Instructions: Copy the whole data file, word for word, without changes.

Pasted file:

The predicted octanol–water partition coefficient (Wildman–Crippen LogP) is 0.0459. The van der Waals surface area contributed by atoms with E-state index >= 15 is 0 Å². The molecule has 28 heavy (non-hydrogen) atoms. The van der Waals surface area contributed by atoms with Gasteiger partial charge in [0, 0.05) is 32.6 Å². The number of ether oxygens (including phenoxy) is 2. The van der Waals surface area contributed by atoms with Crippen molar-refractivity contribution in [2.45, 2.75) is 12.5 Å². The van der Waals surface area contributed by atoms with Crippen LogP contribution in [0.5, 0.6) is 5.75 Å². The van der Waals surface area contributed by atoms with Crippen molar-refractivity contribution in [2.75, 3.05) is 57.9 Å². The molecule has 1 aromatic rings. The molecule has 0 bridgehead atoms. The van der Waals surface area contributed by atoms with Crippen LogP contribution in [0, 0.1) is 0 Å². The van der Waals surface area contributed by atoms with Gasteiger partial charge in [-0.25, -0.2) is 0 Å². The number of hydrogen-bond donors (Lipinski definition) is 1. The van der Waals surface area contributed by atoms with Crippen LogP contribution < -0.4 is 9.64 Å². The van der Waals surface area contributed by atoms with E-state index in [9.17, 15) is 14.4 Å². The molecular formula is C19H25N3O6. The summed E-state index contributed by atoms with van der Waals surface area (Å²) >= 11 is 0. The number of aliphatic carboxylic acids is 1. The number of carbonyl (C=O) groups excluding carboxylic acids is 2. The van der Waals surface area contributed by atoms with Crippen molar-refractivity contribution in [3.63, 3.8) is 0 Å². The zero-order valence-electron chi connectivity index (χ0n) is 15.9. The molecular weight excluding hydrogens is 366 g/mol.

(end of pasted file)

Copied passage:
The predicted octanol–water partition coefficient (Wildman–Crippen LogP) is 0.0459. The van der Waals surface area contributed by atoms with E-state index >= 15 is 0 Å². The molecule has 28 heavy (non-hydrogen) atoms. The van der Waals surface area contributed by atoms with Gasteiger partial charge in [0, 0.05) is 32.6 Å². The number of ether oxygens (including phenoxy) is 2. The van der Waals surface area contributed by atoms with Crippen molar-refractivity contribution in [2.45, 2.75) is 12.5 Å². The van der Waals surface area contributed by atoms with Crippen LogP contribution in [0.5, 0.6) is 5.75 Å². The van der Waals surface area contributed by atoms with Crippen molar-refractivity contribution in [2.75, 3.05) is 57.9 Å². The molecule has 1 aromatic rings. The molecule has 0 bridgehead atoms. The van der Waals surface area contributed by atoms with Crippen LogP contribution in [0, 0.1) is 0 Å². The van der Waals surface area contributed by atoms with Gasteiger partial charge in [-0.25, -0.2) is 0 Å². The number of hydrogen-bond donors (Lipinski definition) is 1. The van der Waals surface area contributed by atoms with Crippen LogP contribution < -0.4 is 9.64 Å². The van der Waals surface area contributed by atoms with E-state index in [9.17, 15) is 14.4 Å². The molecular formula is C19H25N3O6. The summed E-state index contributed by atoms with van der Waals surface area (Å²) >= 11 is 0. The number of aliphatic carboxylic acids is 1. The number of carbonyl (C=O) groups excluding carboxylic acids is 2. The van der Waals surface area contributed by atoms with Crippen molar-refractivity contribution in [3.63, 3.8) is 0 Å². The zero-order valence-electron chi connectivity index (χ0n) is 15.9. The molecular weight excluding hydrogens is 366 g/mol.